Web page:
CRESSETT PELHAM, John (?1769-1838), of Crowhurst Place, Suss. and Cound Hall, Salop.

Published in The History of Parliament: the House of Commons 1790-1820, ed. R. Thorne, 1986
Available from Boydell and Brewer



1796 - 1802
2 Dec. 1822 - 1832
1835 - 1837

Family and Education

b. ?1769, o.s. of Henry Pelham (afterwards Cressett Pelham) of Crowhurst Place and Cound Hall by Jane, da. of Nicholas Hardinge of Kingston-upon-Thames, Surr. educ. Queens’, Camb. 1787, Clare, Camb. 1789; L. Inn 1791. unm. Took name of Cressett before Pelham with his fa. 28 Aug. 1792, suc. fa. 1803.

Offices Held

Lt. Suss. militia 1794, capt. 1795-7; maj. W. Salop militia 1808.


Pelham was in the running for any vacancy in the family’s electoral interest by 1792. On 9 Aug. 1795 his second cousin Thomas Pelham* wrote:

I am glad to hear that John Pelham has come forward and shown so much attention to the county; he seems very desirous of coming into Parliament and he certainly possesses talents, that may make him a very valuable member of society, though I question whether he will ever become an orator.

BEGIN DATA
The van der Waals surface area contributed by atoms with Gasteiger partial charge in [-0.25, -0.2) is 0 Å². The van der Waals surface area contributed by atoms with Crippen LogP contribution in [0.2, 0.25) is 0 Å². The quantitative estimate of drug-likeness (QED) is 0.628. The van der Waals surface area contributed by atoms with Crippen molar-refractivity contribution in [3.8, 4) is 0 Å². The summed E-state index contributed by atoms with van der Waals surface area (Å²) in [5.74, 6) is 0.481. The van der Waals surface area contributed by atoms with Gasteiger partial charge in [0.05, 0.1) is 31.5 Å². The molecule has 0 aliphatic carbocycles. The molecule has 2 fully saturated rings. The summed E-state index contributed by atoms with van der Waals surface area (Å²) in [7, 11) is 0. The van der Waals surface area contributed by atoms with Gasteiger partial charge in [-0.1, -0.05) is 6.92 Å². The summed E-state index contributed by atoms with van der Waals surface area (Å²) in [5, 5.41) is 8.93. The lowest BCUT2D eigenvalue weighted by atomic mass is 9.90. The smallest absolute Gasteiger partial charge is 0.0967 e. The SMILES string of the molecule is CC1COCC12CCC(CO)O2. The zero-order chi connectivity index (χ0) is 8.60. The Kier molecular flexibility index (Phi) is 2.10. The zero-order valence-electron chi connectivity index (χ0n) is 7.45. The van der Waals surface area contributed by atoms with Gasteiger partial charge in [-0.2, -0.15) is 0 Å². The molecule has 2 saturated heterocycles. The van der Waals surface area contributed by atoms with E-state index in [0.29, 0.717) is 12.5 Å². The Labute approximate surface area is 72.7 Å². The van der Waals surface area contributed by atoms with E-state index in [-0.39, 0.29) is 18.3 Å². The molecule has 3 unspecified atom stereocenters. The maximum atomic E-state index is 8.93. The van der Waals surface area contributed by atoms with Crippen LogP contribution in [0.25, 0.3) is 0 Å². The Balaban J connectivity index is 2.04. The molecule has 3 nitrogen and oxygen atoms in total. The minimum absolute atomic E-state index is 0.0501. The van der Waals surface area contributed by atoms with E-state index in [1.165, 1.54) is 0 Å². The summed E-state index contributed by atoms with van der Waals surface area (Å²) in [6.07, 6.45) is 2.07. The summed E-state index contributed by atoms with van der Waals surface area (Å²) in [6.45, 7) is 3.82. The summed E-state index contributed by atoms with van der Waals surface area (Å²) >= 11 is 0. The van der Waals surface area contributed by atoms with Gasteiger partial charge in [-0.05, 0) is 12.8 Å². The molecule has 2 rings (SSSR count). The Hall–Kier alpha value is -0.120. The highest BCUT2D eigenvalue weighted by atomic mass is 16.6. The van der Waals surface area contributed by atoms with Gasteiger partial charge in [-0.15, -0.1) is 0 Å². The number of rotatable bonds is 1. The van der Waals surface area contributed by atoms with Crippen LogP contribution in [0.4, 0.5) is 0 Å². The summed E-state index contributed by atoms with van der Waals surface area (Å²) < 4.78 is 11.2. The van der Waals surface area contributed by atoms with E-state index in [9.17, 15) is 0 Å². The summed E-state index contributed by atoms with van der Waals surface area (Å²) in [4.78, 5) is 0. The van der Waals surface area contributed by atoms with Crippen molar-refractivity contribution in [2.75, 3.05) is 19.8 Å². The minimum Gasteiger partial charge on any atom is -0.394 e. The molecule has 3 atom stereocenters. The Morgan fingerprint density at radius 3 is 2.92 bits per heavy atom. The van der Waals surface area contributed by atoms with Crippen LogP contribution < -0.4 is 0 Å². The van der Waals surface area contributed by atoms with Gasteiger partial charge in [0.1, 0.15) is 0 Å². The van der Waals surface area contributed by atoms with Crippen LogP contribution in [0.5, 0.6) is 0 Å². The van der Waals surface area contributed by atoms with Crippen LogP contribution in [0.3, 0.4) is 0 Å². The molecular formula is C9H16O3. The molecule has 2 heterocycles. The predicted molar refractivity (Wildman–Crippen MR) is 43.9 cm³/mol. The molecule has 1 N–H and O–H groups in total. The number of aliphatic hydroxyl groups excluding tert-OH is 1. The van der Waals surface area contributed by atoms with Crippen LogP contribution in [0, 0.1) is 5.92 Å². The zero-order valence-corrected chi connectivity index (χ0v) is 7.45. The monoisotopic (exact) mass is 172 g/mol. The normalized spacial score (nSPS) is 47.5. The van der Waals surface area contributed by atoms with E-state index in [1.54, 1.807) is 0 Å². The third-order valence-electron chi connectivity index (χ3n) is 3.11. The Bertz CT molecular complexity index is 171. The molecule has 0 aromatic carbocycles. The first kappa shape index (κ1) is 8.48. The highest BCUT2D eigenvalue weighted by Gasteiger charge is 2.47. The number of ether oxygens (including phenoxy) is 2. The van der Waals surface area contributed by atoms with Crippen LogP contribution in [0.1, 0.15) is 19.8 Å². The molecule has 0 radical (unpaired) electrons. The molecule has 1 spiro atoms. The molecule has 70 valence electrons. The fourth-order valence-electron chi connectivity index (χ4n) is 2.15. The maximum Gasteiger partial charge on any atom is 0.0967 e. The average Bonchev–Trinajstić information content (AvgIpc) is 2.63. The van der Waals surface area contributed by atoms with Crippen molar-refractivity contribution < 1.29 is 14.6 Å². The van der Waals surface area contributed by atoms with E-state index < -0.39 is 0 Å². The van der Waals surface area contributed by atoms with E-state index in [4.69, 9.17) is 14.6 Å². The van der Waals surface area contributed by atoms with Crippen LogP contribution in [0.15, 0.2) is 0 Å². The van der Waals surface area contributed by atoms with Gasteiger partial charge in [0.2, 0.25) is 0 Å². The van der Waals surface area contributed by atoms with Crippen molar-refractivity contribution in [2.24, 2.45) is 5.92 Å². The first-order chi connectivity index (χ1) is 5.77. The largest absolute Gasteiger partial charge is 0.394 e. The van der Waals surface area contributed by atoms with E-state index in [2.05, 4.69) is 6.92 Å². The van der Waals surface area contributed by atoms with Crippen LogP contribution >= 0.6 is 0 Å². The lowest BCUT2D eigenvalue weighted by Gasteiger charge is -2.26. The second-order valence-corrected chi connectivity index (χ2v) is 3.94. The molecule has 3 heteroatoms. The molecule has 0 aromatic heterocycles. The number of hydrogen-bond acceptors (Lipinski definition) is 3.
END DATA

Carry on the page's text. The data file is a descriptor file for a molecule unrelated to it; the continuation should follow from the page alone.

Pelham’s opportunity came in 1796, when he stood on Lord Pelham’s interest at Lewes on the retirement of his cousin Henry. Returned in second place on the poll, he ‘spoke very well and if he had spoken louder would have produced a great effect’.1

Pelham would have been expected to support Pitt’s ministry, but he left no mark in his first Parliament. He had been Member for only a year when he was afflicted with temporary insanity. Thomas Pelham wrote, 15 Sept. 1797, ‘I fear that there are little hopes of recovering John Pelham, and it is certainly very necessary to consider of a proper successor for him at Lewes’, but on 21 Oct., ‘I trust that Pelham will not think of resigning and I dare say he will not’. In 1801 a commission of lunacy was taken out against him, but he recovered towards the end of 1802. In April 1803 he prepared to sell parts of his Sussex estate, held in trust, to add to his estate in Shropshire, where he took up residence. He retained property in Lewes, but when he next entered Parliament some 20 years later it was as Member for Shropshire. He had meanwhile acquired a reputation as an eccentric field sportsman. He died in Mauritius, 29 Aug. 1838.2

Ref Volumes: 1790-1820

Author: M. H. Port


  • 1. Add. 33129, ff. 85, 324-5, 376.
  • 2. Add. 33111, f. 172; 33130, ff. 65, 74; PCC 136 Marriott; Suss. N. and Q. i. 176-9; ‘Nimrod’, Hunting Reminiscences ed. Sparrow, 10; Gent. Mag. (1839), i. 661.